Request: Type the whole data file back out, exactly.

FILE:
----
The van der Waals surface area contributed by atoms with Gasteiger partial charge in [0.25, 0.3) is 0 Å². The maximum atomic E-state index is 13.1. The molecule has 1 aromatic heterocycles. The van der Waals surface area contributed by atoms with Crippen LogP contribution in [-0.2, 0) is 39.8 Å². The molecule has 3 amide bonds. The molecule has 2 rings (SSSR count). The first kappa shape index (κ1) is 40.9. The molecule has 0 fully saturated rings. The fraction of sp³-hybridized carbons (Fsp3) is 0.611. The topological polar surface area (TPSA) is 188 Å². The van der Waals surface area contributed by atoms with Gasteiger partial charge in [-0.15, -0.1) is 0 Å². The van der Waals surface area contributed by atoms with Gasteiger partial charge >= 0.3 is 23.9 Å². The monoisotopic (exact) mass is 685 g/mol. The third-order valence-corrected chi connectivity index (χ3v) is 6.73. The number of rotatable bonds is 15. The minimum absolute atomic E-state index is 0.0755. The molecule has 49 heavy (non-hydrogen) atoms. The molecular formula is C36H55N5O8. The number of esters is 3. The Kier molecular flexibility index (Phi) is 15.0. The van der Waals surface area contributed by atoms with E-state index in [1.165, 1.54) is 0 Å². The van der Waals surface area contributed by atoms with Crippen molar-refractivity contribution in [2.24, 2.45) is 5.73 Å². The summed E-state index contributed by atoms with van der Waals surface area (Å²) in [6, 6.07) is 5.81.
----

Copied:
The van der Waals surface area contributed by atoms with Gasteiger partial charge in [0.25, 0.3) is 0 Å². The maximum atomic E-state index is 13.1. The molecule has 1 aromatic heterocycles. The van der Waals surface area contributed by atoms with Crippen LogP contribution in [-0.2, 0) is 39.8 Å². The molecule has 3 amide bonds. The molecule has 2 rings (SSSR count). The first kappa shape index (κ1) is 40.9. The molecule has 0 fully saturated rings. The fraction of sp³-hybridized carbons (Fsp3) is 0.611. The topological polar surface area (TPSA) is 188 Å². The van der Waals surface area contributed by atoms with Gasteiger partial charge in [-0.15, -0.1) is 0 Å². The van der Waals surface area contributed by atoms with Gasteiger partial charge >= 0.3 is 23.9 Å². The monoisotopic (exact) mass is 685 g/mol. The third-order valence-corrected chi connectivity index (χ3v) is 6.73. The number of rotatable bonds is 15. The minimum absolute atomic E-state index is 0.0755. The molecule has 49 heavy (non-hydrogen) atoms. The molecular formula is C36H55N5O8. The number of esters is 3. The Kier molecular flexibility index (Phi) is 15.0. The van der Waals surface area contributed by atoms with E-state index in [1.165, 1.54) is 0 Å². The van der Waals surface area contributed by atoms with Crippen molar-refractivity contribution in [2.24, 2.45) is 5.73 Å². The summed E-state index contributed by atoms with van der Waals surface area (Å²) in [6, 6.07) is 5.81.